Louisiana debaters take a couple of firsts, win other awards against major universities.

Scott EliotThe debate team returned late Monday night from Georgia State University, Atlanta. The GSU National Debate Tournament hosted over 150 debate teams (300+ students) from around the nation in the Fall Semester's first and largest policy debate competition. After a twelve-hour drive to Atlanta, UL students competed in two days of intense preliminary debate competition; and a third day of elimination rounds. It was a grueling weekend and it was a long drive back. UL debaters competed against programs from around the nation. Some of the other schools competing were University of Miami, Liberty University, Vanderbilt, Emory, Florida State, Northwestern (Chicago), Harvard, Wake Forest, Georgetown, Whitman, Samford, and Baylor.

There is great news to report. UL freshman debater Brettly Wilson (Breaux Bridge) won first place speaker in novice division debate, and Chapman Matis (Lafayette) won first place speaker in junior varsity division. The UL debate team of Matis and Dustin Domangue (Breaux Bridge) placed third overall in their division.

UL novice debate teams also had an exceptional run this weekend. The team of Brettly Wilson and Ezekias Mondesir advanced to octofinals in their division. Additionally, Alease Scott and Dustin Chastant advanced to octofinals at their very first tournament.

Chapman's first place speaker award came as a surprise to us. I found out at 2 a.m. Tuesday that the tournament staff made an error at the awards ceremony, announcing at the awards ceremony that Chapman had placed second. In a show good sportsmanship, the student receiving the first place recognition, from Liberty University, pointed out the error and returned the trophy to the GSU tournament staff. GSU has made arrangements to give Chapman his award at the Vanderbilt University tournament this November.

Policy debate remains a research-intensive activity that favors hard work over merely speaking well. This year's topic asks whether the United States should cut farm subsidies and commodities tariffs. It may sound boring at first blush, but UL students offered several innovative perspectives that impressed the judges this weekend. UL debaters contended that cotton subsidies were driving millions of Third World farmers into abject poverty. From a "Feminization of Poverty" philosophical perspective, they argued that the only hope for resolving many of the Earth's problems (instability, overpopulation, environmental decline) rests in bringing women out of poverty. According to Pakistani and Oxfam economists, reductions in U.S. cotton subsidies would result in over two million women in Pakistan being raised out of poverty; millions more in Africa. The cotton subsidies issue has also soured our relations with Brazil and Pakistan. This has caused Pakistan to balk at various efforts to fight terrorism and Brazil to start a trade war by suspending intellectual property rights protections on United States' exports.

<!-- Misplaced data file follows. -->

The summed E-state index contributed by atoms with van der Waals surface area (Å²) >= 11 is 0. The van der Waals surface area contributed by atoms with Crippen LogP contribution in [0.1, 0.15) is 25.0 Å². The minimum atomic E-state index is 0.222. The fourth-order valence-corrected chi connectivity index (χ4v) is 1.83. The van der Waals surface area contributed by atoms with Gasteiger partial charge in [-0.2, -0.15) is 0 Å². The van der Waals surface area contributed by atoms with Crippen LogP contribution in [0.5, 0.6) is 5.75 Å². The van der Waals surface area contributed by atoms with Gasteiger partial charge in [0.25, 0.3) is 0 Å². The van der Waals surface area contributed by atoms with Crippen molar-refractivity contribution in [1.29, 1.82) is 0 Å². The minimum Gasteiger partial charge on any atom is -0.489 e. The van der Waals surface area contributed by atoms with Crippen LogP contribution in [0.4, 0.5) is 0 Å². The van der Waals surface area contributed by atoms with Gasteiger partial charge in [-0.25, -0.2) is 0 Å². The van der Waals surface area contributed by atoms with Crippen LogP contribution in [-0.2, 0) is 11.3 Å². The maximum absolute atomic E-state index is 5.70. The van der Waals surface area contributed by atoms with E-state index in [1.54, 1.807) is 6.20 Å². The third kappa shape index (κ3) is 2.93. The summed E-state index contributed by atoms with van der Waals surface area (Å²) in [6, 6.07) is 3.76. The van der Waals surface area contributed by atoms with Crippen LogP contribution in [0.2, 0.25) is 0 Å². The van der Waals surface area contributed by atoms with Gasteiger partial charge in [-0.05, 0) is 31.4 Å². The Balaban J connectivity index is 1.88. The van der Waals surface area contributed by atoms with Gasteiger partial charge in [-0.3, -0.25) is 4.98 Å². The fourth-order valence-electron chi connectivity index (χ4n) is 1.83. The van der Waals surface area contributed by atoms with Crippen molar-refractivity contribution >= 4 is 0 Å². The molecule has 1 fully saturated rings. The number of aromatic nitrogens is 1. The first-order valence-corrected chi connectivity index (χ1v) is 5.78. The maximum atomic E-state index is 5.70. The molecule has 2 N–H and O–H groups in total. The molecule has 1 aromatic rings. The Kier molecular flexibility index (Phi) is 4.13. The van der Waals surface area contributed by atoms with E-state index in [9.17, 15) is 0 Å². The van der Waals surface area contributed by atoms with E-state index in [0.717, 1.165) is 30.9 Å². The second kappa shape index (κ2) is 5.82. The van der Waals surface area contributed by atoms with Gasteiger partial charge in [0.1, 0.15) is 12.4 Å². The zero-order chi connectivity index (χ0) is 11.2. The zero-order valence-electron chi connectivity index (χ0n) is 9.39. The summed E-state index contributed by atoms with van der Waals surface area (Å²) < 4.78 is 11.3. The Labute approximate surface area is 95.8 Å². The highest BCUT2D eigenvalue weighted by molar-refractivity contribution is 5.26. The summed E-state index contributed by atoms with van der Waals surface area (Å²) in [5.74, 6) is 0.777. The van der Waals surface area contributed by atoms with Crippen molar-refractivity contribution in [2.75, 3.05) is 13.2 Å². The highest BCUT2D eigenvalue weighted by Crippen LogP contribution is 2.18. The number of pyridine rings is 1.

In elimination rounds, our debaters argued that the United States' support of industrial agriculture in the Klamath Basin bioregion of southwest Oregon is resulting in the mass extinction of Pacific salmon species and the destruction of five remaining Native American tribes who depend on the salmon for their subsistence and cultural heritage. Our students had to explain the nuances of Deep Ecological versus Social Ecological perspectives toward environmental sustainability. When debating on the negative side of the topic, our students argued that cutting U.S. subsidies would drive Brazilian deforestation into overdrive and foster the international use of monoculture crops. The ecological implications of these disadvantages often overwhelmed the advantages presented by opposing teams.

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